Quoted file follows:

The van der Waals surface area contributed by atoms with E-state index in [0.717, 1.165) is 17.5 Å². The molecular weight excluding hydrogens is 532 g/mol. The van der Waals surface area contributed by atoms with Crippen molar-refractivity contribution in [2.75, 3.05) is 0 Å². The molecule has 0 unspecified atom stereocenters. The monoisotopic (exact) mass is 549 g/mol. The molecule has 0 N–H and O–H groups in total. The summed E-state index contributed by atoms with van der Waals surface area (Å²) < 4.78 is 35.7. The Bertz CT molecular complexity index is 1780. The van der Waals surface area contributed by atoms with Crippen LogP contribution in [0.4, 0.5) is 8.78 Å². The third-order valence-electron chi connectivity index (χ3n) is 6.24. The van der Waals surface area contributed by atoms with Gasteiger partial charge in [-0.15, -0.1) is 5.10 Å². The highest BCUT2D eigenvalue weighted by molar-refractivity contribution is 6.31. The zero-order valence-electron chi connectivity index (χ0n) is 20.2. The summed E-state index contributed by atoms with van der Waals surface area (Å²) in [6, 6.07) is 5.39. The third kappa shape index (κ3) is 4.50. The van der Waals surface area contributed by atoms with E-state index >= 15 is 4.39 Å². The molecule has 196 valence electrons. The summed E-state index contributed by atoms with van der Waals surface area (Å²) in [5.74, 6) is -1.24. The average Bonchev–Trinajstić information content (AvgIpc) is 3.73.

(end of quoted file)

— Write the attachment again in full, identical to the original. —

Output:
The van der Waals surface area contributed by atoms with E-state index in [0.717, 1.165) is 17.5 Å². The molecular weight excluding hydrogens is 532 g/mol. The van der Waals surface area contributed by atoms with Crippen molar-refractivity contribution in [2.75, 3.05) is 0 Å². The molecule has 0 unspecified atom stereocenters. The monoisotopic (exact) mass is 549 g/mol. The molecule has 0 N–H and O–H groups in total. The summed E-state index contributed by atoms with van der Waals surface area (Å²) < 4.78 is 35.7. The Bertz CT molecular complexity index is 1780. The van der Waals surface area contributed by atoms with Crippen LogP contribution in [0.4, 0.5) is 8.78 Å². The third-order valence-electron chi connectivity index (χ3n) is 6.24. The van der Waals surface area contributed by atoms with Gasteiger partial charge in [-0.15, -0.1) is 5.10 Å². The highest BCUT2D eigenvalue weighted by molar-refractivity contribution is 6.31. The zero-order valence-electron chi connectivity index (χ0n) is 20.2. The summed E-state index contributed by atoms with van der Waals surface area (Å²) in [6, 6.07) is 5.39. The third kappa shape index (κ3) is 4.50. The van der Waals surface area contributed by atoms with E-state index >= 15 is 4.39 Å². The molecule has 196 valence electrons. The summed E-state index contributed by atoms with van der Waals surface area (Å²) in [5.74, 6) is -1.24. The average Bonchev–Trinajstić information content (AvgIpc) is 3.73.